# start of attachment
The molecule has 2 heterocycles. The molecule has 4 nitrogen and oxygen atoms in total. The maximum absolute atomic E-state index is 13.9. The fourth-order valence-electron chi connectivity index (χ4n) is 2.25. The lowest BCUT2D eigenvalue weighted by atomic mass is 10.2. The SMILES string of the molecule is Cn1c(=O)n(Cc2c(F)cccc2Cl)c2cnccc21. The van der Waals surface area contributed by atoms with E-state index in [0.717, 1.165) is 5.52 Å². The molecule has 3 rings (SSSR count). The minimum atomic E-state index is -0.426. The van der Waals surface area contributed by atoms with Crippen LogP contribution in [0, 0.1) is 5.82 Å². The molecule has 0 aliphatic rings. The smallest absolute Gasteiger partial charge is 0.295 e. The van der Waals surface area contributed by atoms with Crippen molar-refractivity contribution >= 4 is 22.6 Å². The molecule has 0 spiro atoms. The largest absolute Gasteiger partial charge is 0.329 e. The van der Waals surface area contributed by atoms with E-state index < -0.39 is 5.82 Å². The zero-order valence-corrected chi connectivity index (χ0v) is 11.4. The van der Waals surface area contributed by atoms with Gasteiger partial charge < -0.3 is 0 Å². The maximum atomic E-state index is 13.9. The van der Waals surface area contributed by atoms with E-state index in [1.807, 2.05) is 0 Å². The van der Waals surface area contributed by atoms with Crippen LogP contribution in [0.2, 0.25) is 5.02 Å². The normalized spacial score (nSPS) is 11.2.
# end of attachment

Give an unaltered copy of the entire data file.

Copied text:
The molecule has 2 heterocycles. The molecule has 4 nitrogen and oxygen atoms in total. The maximum absolute atomic E-state index is 13.9. The fourth-order valence-electron chi connectivity index (χ4n) is 2.25. The lowest BCUT2D eigenvalue weighted by atomic mass is 10.2. The SMILES string of the molecule is Cn1c(=O)n(Cc2c(F)cccc2Cl)c2cnccc21. The van der Waals surface area contributed by atoms with E-state index in [0.717, 1.165) is 5.52 Å². The molecule has 3 rings (SSSR count). The minimum atomic E-state index is -0.426. The van der Waals surface area contributed by atoms with Crippen LogP contribution in [0, 0.1) is 5.82 Å². The molecule has 0 aliphatic rings. The smallest absolute Gasteiger partial charge is 0.295 e. The van der Waals surface area contributed by atoms with Crippen molar-refractivity contribution >= 4 is 22.6 Å². The molecule has 0 spiro atoms. The largest absolute Gasteiger partial charge is 0.329 e. The van der Waals surface area contributed by atoms with E-state index < -0.39 is 5.82 Å². The zero-order valence-corrected chi connectivity index (χ0v) is 11.4. The van der Waals surface area contributed by atoms with Gasteiger partial charge < -0.3 is 0 Å². The maximum atomic E-state index is 13.9. The van der Waals surface area contributed by atoms with E-state index in [1.807, 2.05) is 0 Å². The van der Waals surface area contributed by atoms with Crippen LogP contribution in [0.2, 0.25) is 5.02 Å². The normalized spacial score (nSPS) is 11.2.